It was an extremely busy and hectic week polishing off a hundred tasks to help make sure everyone has a safe, fun-filled, memorable experience on the beautiful race course (well, most of it, nothing is perfect) that's practically in my backyard.


I spent most of the week clipping, trimming, weeding about 13 miles of the course to make sure that it is as presentable as possible. And to make sure there is nothing  (trees, vegetation) that sticks out into the course from the sides or overhead that would impede or distract your line of sight or travel.


We also sprayed yellow paint on the ruddy parts of the trail pavement so that you will be well aware of any possible oncoming tripping hazards. 


Thanks to the Sonoma County Parks and Rec for filling lots of problem areas by the incredibly beautiful area around Eddy's Bridge, which he was hanging around all week, feeding in the dribble of water below. The drought has affected everyone , including the water level in the creek you will be running around. It is down to a very small flow but still filled with thriving vegetation and wildlife.


The 3 cornfields are on steroids, rich, verdant, tall and scenic.


The mornings for the past week have been perfect for running, cool, a bit of hanging fog and 50 degrees. Perfect. Hope the pattern holds.


In a few minutes I am off to show the lead bikes the marathon and half marathon routes to make sure the lead runners are on target (so that they take the shortest possible route as I measured for the Boston certification and for everyone else following). 


Boston here we come. Have to run, oops, I mean bike. I will write later today.




Sunday 8/10 The deed is done all lead bicyclist know the route. There will be several bikes: one for first runner, one for second runner(s) and one for next wave of runners. There may also be a Santa Rosa Police officer escorting runners thru the downtown portion to the opening of the Greenway trail. And at mile 8 for the full marathon the lead runner(s) will be led by CHP escorts, bikes and a vehicle or two (for the twelve mile loop) and then back to the finish along the Greeway led by bikes. There will be cones, barricades, chalk race arrows and volunteers showuing the proper race direction. No one should make any wrong turns.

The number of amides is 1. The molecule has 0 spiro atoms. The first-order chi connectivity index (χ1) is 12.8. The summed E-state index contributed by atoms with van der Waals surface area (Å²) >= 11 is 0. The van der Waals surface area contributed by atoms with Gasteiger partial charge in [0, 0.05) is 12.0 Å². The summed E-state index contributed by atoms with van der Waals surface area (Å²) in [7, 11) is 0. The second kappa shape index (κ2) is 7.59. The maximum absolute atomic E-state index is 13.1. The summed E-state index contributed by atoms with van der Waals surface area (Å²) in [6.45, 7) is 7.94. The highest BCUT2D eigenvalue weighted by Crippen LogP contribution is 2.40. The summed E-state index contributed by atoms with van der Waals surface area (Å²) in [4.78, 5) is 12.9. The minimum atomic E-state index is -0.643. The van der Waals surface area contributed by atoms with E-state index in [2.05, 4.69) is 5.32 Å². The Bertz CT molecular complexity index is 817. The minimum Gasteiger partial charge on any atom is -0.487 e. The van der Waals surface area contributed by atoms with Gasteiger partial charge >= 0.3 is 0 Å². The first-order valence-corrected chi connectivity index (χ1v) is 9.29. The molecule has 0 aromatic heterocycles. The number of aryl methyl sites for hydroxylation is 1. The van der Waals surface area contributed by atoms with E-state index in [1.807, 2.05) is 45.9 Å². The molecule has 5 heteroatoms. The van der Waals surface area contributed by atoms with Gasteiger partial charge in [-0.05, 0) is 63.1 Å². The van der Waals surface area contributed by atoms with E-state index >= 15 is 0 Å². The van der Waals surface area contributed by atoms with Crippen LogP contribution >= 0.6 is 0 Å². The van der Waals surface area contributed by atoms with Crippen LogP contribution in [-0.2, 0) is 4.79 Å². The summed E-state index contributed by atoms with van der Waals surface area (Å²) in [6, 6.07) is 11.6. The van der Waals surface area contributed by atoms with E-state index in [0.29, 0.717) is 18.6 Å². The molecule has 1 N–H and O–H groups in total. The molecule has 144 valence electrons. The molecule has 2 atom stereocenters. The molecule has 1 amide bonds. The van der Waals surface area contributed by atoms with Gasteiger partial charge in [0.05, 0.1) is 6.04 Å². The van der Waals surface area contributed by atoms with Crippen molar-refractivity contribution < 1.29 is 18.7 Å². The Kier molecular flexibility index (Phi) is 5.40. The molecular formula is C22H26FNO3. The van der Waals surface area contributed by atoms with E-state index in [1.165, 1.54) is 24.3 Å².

Just thought of something. Almost everyone carries cell phones along the way. If you call someone or want to snap a picture of some of the beauty along the way, please step off the trail or roadway to allow the runners behind clearance, especially along the Santa Rosa Greenway trail. You will know when you are on the Greenway trail because the Santa Rosa Creek will always be on your left or right (depends on which direction you are running. Check map.


Lots of questions about the mountains (oops, I mean the pesky small hills) you will encounter on this course.


Lets see if I can be clear.


There is a small incline just past mile 111/4 (Pelligrini vineyard entrance sign) by yellow house with brick facing (only a few houses in this area so easy to spot) that is maybe 100 feet long and you go from 85 feet to 95 feet (small bump in the road) and just past that there is a very gradual 23 foot climb that lasts for 500 feet (a larger, but still small bump in the road). At the top, which turns right you are going downhill for a half mile and just past the 12 mile marker there is a 300 foot long section that rises 20 feet total (small challenge) that tops out on the prettiest part of the 12 mile loop at the cozy green cottage with spectacular views (beautiful area for pictures: I ran in this section for many, many years early in the morning and always looked forward to the beauty and the buzz I needed to deal with the trials and tribulations in the workplace). Then down hill for a few hundred feet and smack into the biggest hill challenge; It's about 600 feet longthat starts at 65 feet and tops out at 110 feet (45 feet elevation gain). That's it. Well, almost it.